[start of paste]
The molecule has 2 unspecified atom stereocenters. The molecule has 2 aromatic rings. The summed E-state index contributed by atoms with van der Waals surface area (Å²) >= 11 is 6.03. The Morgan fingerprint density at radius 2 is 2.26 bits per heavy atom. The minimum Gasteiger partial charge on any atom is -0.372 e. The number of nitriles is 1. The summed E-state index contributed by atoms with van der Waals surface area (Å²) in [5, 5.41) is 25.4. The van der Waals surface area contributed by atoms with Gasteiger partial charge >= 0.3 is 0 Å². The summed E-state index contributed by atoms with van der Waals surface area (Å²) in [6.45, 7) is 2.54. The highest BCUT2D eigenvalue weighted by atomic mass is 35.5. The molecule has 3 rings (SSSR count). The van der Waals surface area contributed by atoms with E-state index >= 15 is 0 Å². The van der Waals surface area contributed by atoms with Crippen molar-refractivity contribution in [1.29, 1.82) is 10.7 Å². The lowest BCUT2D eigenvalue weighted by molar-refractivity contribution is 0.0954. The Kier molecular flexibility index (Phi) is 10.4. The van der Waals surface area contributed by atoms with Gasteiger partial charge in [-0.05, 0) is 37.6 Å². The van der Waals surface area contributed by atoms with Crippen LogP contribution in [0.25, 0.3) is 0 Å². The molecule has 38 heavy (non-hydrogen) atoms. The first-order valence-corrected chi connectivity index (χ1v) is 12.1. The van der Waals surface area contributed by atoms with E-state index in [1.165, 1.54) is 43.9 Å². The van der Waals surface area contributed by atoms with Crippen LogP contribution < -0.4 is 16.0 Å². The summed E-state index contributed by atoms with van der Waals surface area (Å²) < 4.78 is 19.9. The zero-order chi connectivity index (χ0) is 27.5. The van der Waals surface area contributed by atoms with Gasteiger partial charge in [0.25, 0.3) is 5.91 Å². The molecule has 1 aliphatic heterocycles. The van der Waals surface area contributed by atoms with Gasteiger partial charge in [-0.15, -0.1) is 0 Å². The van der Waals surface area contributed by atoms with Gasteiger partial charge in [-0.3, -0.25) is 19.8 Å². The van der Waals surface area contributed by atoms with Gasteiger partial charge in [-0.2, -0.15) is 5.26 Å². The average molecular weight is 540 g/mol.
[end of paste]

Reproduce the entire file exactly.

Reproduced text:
The molecule has 2 unspecified atom stereocenters. The molecule has 2 aromatic rings. The summed E-state index contributed by atoms with van der Waals surface area (Å²) >= 11 is 6.03. The Morgan fingerprint density at radius 2 is 2.26 bits per heavy atom. The minimum Gasteiger partial charge on any atom is -0.372 e. The number of nitriles is 1. The summed E-state index contributed by atoms with van der Waals surface area (Å²) in [5, 5.41) is 25.4. The van der Waals surface area contributed by atoms with Gasteiger partial charge >= 0.3 is 0 Å². The summed E-state index contributed by atoms with van der Waals surface area (Å²) in [6.45, 7) is 2.54. The highest BCUT2D eigenvalue weighted by atomic mass is 35.5. The molecule has 3 rings (SSSR count). The van der Waals surface area contributed by atoms with E-state index >= 15 is 0 Å². The van der Waals surface area contributed by atoms with Crippen molar-refractivity contribution in [1.29, 1.82) is 10.7 Å². The lowest BCUT2D eigenvalue weighted by molar-refractivity contribution is 0.0954. The Kier molecular flexibility index (Phi) is 10.4. The van der Waals surface area contributed by atoms with Gasteiger partial charge in [-0.05, 0) is 37.6 Å². The van der Waals surface area contributed by atoms with Crippen LogP contribution in [0.25, 0.3) is 0 Å². The molecule has 38 heavy (non-hydrogen) atoms. The first-order valence-corrected chi connectivity index (χ1v) is 12.1. The van der Waals surface area contributed by atoms with E-state index in [1.165, 1.54) is 43.9 Å². The van der Waals surface area contributed by atoms with Crippen LogP contribution < -0.4 is 16.0 Å². The summed E-state index contributed by atoms with van der Waals surface area (Å²) < 4.78 is 19.9. The zero-order chi connectivity index (χ0) is 27.5. The van der Waals surface area contributed by atoms with Gasteiger partial charge in [0.25, 0.3) is 5.91 Å². The molecule has 1 aliphatic heterocycles. The van der Waals surface area contributed by atoms with Gasteiger partial charge in [-0.15, -0.1) is 0 Å². The van der Waals surface area contributed by atoms with Gasteiger partial charge in [-0.3, -0.25) is 19.8 Å². The van der Waals surface area contributed by atoms with Gasteiger partial charge in [-0.2, -0.15) is 5.26 Å². The average molecular weight is 540 g/mol.